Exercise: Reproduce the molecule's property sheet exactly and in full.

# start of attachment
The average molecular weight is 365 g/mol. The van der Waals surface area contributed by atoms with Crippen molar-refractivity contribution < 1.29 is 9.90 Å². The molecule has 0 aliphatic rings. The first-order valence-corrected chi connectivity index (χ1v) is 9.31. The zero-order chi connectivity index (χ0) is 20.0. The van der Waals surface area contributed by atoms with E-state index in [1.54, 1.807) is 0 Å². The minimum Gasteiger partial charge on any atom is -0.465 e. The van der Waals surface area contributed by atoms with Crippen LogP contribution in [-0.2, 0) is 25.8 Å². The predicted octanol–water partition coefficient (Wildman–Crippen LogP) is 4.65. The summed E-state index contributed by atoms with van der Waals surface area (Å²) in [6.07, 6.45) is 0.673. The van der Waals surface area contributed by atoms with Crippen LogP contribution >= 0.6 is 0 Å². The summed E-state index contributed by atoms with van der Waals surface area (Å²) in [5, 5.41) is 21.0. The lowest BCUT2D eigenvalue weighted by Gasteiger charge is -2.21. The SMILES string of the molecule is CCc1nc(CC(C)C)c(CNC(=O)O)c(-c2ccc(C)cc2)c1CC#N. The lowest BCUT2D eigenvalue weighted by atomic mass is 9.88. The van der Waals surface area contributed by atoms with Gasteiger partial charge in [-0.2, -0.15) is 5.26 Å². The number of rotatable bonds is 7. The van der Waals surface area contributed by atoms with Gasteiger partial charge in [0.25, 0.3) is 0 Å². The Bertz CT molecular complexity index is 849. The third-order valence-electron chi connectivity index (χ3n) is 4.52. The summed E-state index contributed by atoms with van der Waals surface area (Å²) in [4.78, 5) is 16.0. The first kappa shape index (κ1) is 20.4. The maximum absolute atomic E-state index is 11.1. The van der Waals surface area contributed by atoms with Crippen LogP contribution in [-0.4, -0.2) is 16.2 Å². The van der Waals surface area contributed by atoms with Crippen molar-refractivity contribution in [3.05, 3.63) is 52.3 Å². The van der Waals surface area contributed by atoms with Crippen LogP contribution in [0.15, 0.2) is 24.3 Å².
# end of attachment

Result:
The average molecular weight is 365 g/mol. The van der Waals surface area contributed by atoms with Crippen molar-refractivity contribution < 1.29 is 9.90 Å². The molecule has 0 aliphatic rings. The first-order valence-corrected chi connectivity index (χ1v) is 9.31. The zero-order chi connectivity index (χ0) is 20.0. The van der Waals surface area contributed by atoms with E-state index in [1.54, 1.807) is 0 Å². The minimum Gasteiger partial charge on any atom is -0.465 e. The van der Waals surface area contributed by atoms with Crippen LogP contribution in [-0.2, 0) is 25.8 Å². The predicted octanol–water partition coefficient (Wildman–Crippen LogP) is 4.65. The summed E-state index contributed by atoms with van der Waals surface area (Å²) in [6.07, 6.45) is 0.673. The van der Waals surface area contributed by atoms with Crippen LogP contribution >= 0.6 is 0 Å². The summed E-state index contributed by atoms with van der Waals surface area (Å²) in [5, 5.41) is 21.0. The lowest BCUT2D eigenvalue weighted by Gasteiger charge is -2.21. The SMILES string of the molecule is CCc1nc(CC(C)C)c(CNC(=O)O)c(-c2ccc(C)cc2)c1CC#N. The lowest BCUT2D eigenvalue weighted by atomic mass is 9.88. The van der Waals surface area contributed by atoms with Gasteiger partial charge in [-0.2, -0.15) is 5.26 Å². The number of rotatable bonds is 7. The van der Waals surface area contributed by atoms with Gasteiger partial charge in [0.25, 0.3) is 0 Å². The Bertz CT molecular complexity index is 849. The third-order valence-electron chi connectivity index (χ3n) is 4.52. The summed E-state index contributed by atoms with van der Waals surface area (Å²) in [4.78, 5) is 16.0. The first kappa shape index (κ1) is 20.4. The maximum absolute atomic E-state index is 11.1. The van der Waals surface area contributed by atoms with Crippen LogP contribution in [-0.4, -0.2) is 16.2 Å². The van der Waals surface area contributed by atoms with Crippen molar-refractivity contribution in [3.05, 3.63) is 52.3 Å². The van der Waals surface area contributed by atoms with Crippen LogP contribution in [0.15, 0.2) is 24.3 Å².